UTSA receives $5.29 million grant for brain health research
(Dec. 1, 2016) -- Charles Wilson, professor and Ewing Halsell Chair in Biology at The University of Texas at San Antonio (UTSA), has received an eight-year, grant from the U.S. Department of Health and Human Services expected to total $5,292,000. Wilson will receive the grant through the National Institutes of Health's (NIH) National Institute of Neurological Disorders and Stroke (NINDS), which aims to reduce the burden of neurological disease by supporting and conducting neuroscience research. Wilson's research focuses on the brain region involved in voluntary motor behavior, the basal ganglia.
"This prestigious award from the U.S. Department of Health and Human Services is an immeasurable investment in brain health, which is a key research area not only for UTSA but also for the entire UT System. Dr. Wilson's research focus on the circuitry and function of neurons of the basal ganglia, which controls movement, will advance our understanding of degenerative disorders such Parkinson's disease. As a member of the UTSA Neurosciences Institute, Dr. Wilson is well deserving of this highly competitive NIH grant, and his top-tier research aligns with our Tier One goals," said Bernard Arulanandam, UTSA interim vice president for research.
Wilson's research will examine local cell signaling in the basal ganglia to further develop a model of basal ganglia function. The goal of this modeling is to help improve current understanding of basal ganglia disorders and to assist in the development of potentially effective treatments.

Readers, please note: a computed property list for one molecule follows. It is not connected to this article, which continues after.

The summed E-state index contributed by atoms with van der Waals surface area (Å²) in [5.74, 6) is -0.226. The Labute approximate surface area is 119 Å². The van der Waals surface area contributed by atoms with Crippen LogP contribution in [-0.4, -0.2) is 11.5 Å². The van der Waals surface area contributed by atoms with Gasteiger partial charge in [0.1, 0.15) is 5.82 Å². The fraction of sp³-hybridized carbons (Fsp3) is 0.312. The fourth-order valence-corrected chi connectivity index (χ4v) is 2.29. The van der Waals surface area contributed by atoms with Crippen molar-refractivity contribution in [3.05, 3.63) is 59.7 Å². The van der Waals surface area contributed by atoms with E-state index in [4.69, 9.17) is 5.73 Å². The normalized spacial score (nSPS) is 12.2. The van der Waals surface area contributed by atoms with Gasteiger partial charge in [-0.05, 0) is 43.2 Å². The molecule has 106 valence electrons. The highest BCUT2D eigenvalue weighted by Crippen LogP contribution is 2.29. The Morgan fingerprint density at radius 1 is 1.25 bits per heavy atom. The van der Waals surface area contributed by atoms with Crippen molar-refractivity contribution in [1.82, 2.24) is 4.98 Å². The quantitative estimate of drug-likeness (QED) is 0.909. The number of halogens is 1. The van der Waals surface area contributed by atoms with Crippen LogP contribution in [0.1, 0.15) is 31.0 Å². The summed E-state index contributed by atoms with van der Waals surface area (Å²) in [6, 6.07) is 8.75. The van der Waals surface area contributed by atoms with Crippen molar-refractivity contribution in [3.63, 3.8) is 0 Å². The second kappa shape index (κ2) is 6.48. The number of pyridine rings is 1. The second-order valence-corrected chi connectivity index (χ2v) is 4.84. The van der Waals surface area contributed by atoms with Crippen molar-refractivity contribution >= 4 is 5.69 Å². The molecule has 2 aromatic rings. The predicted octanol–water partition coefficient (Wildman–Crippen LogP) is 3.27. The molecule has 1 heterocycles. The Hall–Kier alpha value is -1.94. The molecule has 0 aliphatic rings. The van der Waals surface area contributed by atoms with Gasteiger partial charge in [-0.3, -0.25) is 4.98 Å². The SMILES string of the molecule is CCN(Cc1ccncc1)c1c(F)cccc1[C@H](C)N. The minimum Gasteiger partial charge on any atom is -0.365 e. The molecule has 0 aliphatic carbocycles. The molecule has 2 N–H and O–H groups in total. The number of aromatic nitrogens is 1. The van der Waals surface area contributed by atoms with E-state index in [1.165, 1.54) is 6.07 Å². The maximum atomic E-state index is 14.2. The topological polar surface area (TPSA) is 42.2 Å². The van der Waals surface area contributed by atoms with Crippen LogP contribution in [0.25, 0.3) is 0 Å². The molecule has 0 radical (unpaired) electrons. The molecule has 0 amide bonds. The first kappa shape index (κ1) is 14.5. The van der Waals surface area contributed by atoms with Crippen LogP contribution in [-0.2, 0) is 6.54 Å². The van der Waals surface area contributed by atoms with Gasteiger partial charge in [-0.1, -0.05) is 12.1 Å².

"With this substantial funding, UTSA will continue its leadership in brain health research and help the scientific community better understand, diagnose, treat and prevent neurological disorders like Parkinson's and Huntington's diseases. This work will help reduce folks' suffering and save lives," said U.S. Representative Joaquin Castro. "Thanks in large part to UTSA's impressive and expansive research programs, San Antonio is increasingly known as a city where science thrives. Our nation must never lose sight of the value of research, discovery, and knowledge. I'm proud that UTSA and the broader San Antonio community are leaders in learning, particularly in the field of brain health."
The UTSA faculty includes 40 active researchers in brain health, an extensive initiative that includes research in neurodegenerative disease, traumatic brain injury, regenerative medicine, stem cell therapies, medicinal chemistry, neuroinflammation and drug design. This work is conducted across five top-tier research centers, including the UTSA Neurosciences Institute, the San Antonio Cellular Therapeutics Institute, the South Texas Center for Emerging Infectious Diseases, the Center for Innovative Drug Discovery and the Institute for Health Disparities Research.
Leading the brain health revolution is one of UT System Chancellor William McRaven's "Quantum Leap" initiatives to provide the citizens of Texas the very best in higher education, research and health care. Chancellor McRaven has worked to make unprecedented investments in leveraging and connecting all the cutting edge science ongoing at UT institutions to drive collaboration and expand research efforts in brain health to meet a growing demand.